This caution consists of two parts: The preventing its being brought into our island; and, if such a calamity should happen, the putting a stop to its spreading among us.

The first of these is provided for by the established method of obliging ships that come from infected places, to perform quarantine: as to which, I think it necessary, that the following rules be observed.

Near to our several ports, there should be lazarettoes built in convenient places, on little islands, if it can so be, for the reception both of men and goods, which arrive from places suspected of infection: the keeping men in quarantine on board the ship being not sufficient; the only use of which is to observe whether any die among them. For infection may be preserved so long in cloaths, in which it is once lodged, that as much, nay more of it, if sickness continues in the ship, may be brought on shore at the end than at the beginning of forty days: unless a new quarantine be begun every time any person dies; which might not end but with the destruction of the whole ship's crew.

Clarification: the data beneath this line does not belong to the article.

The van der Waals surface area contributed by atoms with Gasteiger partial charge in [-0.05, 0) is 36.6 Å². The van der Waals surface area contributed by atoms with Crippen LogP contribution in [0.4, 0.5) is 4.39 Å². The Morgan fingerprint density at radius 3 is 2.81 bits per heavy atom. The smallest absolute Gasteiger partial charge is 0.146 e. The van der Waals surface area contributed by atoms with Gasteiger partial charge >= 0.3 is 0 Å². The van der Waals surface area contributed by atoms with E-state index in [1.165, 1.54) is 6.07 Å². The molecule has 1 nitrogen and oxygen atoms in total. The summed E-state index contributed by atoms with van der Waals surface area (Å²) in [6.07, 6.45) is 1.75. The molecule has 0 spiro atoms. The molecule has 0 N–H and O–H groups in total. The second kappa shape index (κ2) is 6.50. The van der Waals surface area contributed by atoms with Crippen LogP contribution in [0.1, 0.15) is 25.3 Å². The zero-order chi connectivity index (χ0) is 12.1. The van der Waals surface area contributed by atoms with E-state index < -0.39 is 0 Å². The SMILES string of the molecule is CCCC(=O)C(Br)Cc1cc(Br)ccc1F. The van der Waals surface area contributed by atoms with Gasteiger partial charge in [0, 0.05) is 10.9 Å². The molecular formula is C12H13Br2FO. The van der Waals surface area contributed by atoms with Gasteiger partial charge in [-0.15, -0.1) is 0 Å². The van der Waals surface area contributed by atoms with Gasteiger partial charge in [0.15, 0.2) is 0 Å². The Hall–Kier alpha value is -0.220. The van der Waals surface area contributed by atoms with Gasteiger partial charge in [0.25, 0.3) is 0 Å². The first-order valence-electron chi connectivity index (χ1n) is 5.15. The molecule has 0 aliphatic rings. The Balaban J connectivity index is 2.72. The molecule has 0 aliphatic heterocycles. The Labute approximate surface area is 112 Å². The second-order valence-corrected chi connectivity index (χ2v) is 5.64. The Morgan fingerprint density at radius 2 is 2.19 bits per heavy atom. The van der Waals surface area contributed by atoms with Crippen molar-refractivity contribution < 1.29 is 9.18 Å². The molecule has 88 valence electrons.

If there has been any contagious distemper in the ship; the sound men should leave their cloaths, which should be funk in the sea, the men warned and shaved, and having fresh cloaths, should stay in the lazaretto thirty or forty days. The reason of this is, because persons may be recovered from a disease themselves, and yet retain matter of infection about them a considerable time; as we frequently see the smallpox taken from those who have several days before passed through the distemper.

The sick, if there be any, should be kept in houses remote from the sound, and, some time after they are well, should also be washed and shaved, and have fresh cloaths; whatever they wore while sick being funk or buried: and then being removed to the houses of the sound, should continue there thirty or forty ddys.